My Go to Advice: “Go live in another country for a year or two”

Now given the title of this post, you may be thinking that this is the worst advice I’ve ever read and what would this advice solve?

I have moved a total of six times, and lived in three different countries, and when I was younger I used to absolutely hate it.  Constantly moving schools, leaving friends to make new ones, and parting with family was definitely not an easy thing to do.  But, all of these experiences gave me characteristics I didn’t realize I had until a few years ago when I moved overseas again; it gave me global perspective, interpersonal skills, confidence, advanced adaptability, and a story. 

“My go to advice” is not meant to actually be said casually in a conversation with a friend but is meant to highlight that moving to a different country intensifies your personal development because it leaves you in one of the most vulnerable places one can – alone and unfamiliar with your surroundings.  When you are put in such a vulnerable state you begin to learn what you truly value and what matters in your life, gain confidence in yourself as you recognize it must be you who initiates contact with other people, you learn to know the type of people you want to be friends with and build connections, and most importantly you learn how strenuous the difficulty of breaking through culture shock is and how you can adapt yourself to find a fit.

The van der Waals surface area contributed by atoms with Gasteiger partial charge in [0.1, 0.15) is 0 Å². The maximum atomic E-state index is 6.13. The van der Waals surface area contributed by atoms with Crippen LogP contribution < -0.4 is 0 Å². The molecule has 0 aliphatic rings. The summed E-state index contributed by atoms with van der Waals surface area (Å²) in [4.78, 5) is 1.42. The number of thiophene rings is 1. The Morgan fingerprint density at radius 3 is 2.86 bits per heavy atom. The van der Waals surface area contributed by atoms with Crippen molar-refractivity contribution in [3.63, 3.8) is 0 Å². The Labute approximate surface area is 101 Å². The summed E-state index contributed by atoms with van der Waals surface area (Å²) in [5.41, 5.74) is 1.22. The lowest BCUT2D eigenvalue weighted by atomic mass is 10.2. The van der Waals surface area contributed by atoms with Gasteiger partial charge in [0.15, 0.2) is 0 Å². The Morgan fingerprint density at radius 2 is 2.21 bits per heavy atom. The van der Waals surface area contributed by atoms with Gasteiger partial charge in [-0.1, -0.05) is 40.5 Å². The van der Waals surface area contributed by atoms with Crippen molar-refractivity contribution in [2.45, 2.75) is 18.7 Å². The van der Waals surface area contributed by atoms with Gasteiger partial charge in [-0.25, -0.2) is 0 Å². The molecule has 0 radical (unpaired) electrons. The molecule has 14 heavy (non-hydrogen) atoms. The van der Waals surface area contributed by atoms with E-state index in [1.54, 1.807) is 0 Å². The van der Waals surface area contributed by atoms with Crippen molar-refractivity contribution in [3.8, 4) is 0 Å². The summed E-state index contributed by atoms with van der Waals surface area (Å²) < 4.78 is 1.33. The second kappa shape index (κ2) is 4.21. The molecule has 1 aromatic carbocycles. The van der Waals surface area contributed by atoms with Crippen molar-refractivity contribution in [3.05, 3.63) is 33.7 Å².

The workplace is becoming more diverse than ever, calling for increased adaptability in corporate culture and employees.  Many businesses already implement workshops centred around many key areas including improvement in adaptability, innovation, personal and professional development, etc.  But imagine what the workplace would be like if every employee had been immersed in a different country and culture before?  Having all employees experience an extended amount of time immersed in a different country and out of their comfort zone would enhance acceptance, understanding of others, global perspective, and cultural intelligence among employees, hopefully aiding in a more adaptive, welcoming, and innovative workplace and community.   

Having said this, I am aware that it is next to impossible to enforce or only hire employees who have international relocation experience, so it is unrealistic.  But, it is just meant to draw attention to what business could be like if employees jumped extremely outside of their comfort zone every once in a while.

We should all take a giant leap out of our comfort zone no matter how small, as it always leads to broadened opportunities and personal progression.

Victoria Hellyer, Corporate Relations